On the sidewalks in front of Washington's finest restaurants, in the parking lots of the biggest suburban department stores and at the gates of the plants that supply electricity to the whole region, a battle is being waged that could change the future of Washington business.

Picketing and passing out literature, union organizers are seeking and winning converts among workers who traditionally have been lukewarm to organized labor.

In recent weeks, the International Brotherhood of Electrical Workers has won a major victory at Potomac Electric & Power Co. The Retail Clerks International Union has called for an election at Woodward & Lothrop. In addition to its well-known victories at Sans Souci and The Gandy Dancer, the Hotel and Restaurant Workers Union has negotiated contracts at The Jockey Club, Le Bagatelle, Romeo & Juliet and Jour et Nuit.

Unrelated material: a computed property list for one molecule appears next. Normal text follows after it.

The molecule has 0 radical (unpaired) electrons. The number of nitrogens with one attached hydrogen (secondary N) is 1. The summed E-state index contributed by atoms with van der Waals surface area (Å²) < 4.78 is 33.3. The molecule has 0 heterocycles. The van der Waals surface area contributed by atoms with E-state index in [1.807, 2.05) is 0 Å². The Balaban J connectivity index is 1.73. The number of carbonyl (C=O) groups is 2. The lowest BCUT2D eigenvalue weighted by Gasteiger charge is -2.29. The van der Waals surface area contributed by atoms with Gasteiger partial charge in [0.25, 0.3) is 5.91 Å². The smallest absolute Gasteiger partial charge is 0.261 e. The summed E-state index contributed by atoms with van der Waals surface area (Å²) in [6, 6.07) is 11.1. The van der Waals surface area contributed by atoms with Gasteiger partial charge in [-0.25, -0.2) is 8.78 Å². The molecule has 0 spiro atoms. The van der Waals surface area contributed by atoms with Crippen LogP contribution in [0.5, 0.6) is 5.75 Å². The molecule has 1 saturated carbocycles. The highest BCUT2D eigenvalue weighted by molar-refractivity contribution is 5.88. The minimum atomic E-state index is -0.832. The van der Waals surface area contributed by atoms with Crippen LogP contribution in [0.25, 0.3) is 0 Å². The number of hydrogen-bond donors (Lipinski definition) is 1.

The three simultaneous but independent organizing drives signal a new phase of union activity in Washington and a new direction for the labor movement.

"There seems to be a movement afoot," said Thomas McNutt, president of the 16,000-member Local 400 of the retail clerks. "There's a lot more activity than I've seen here in some time.

"Service unions are where the growth is coming" in organized labor, added McNutt.

Although it is the headquarters of many of the nation's biggest unions, Washington has never been a union town. Except for the printing trades and the hotel workers, who are 95 percent union-represented in the District of Columbia, most of the city's businesses are not unionized; the biggest unions in the district for years have been independents not affiliated with the AFL-CIO.